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20 November 2003

'Stop RFID'

TechWeb reports that many consumer, privacy and civil liberties groups - including the EFF and Privacy International - have endorsed a position statement on the development and use of RFID.

In this position statement, they identify the following threats to privacy and civil liberties:

  • Hidden placement of tags
  • The creation of a global item registration system in which every physical object is identified and linked to its purchaser or owner at the point of sale or transfer
  • Massive data aggregation, which could be linked with personal identifying data
  • Hidden readers
  • Individual tracking and profiling, without transparency or consent

    And recommend the following minimum guidelines:

  • Openness, or transparency... Labeling must be clearly displayed and easily understood.
  • RFID users must give notice of the purposes for which tags and readers are used.
  • The collection of information should be limited to that which is necessary for the purpose at hand.
  • Accountability. RFID users should be legally responsible for complying with the principles.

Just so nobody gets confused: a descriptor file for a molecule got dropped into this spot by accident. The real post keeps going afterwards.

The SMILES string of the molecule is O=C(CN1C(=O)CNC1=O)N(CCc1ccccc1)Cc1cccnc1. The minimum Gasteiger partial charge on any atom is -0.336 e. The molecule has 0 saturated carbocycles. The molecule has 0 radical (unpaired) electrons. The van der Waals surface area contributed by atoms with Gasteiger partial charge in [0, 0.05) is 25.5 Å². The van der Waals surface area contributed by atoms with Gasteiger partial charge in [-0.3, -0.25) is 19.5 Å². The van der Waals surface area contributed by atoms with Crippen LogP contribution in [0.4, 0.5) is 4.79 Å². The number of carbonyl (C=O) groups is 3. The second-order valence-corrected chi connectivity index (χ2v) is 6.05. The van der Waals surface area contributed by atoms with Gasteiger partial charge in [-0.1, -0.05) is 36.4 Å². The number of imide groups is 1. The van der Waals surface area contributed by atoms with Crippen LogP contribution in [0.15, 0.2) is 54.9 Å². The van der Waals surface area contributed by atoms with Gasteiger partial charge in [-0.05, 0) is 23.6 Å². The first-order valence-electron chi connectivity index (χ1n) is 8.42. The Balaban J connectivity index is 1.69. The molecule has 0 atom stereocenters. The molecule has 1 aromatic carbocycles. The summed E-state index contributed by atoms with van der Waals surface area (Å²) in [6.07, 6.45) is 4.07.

• There must be security and integrity in transmission, databases, and system access. These should be verified by outside, third-party, publicly disclosed assessment.

    Finally, they suggest the prohibition of these practices:

  • Merchants must be prohibited from forcing or coercing customers into accepting live or dormant RFID tags in the products they buy.
  • There should be no prohibition on individuals to detect RFID tags and readers and disable tags on items in their possession.
  • RFID must not be used to track individuals absent informed and written consent of the data subject.
  • RFID should never be employed in a fashion to eliminate or reduce anonymity. For instance, RFID should not be incorporated into currency.

    Found via RFID Privacy Happenings

    Posted at 01:59 PM in Identities for things | Permalink

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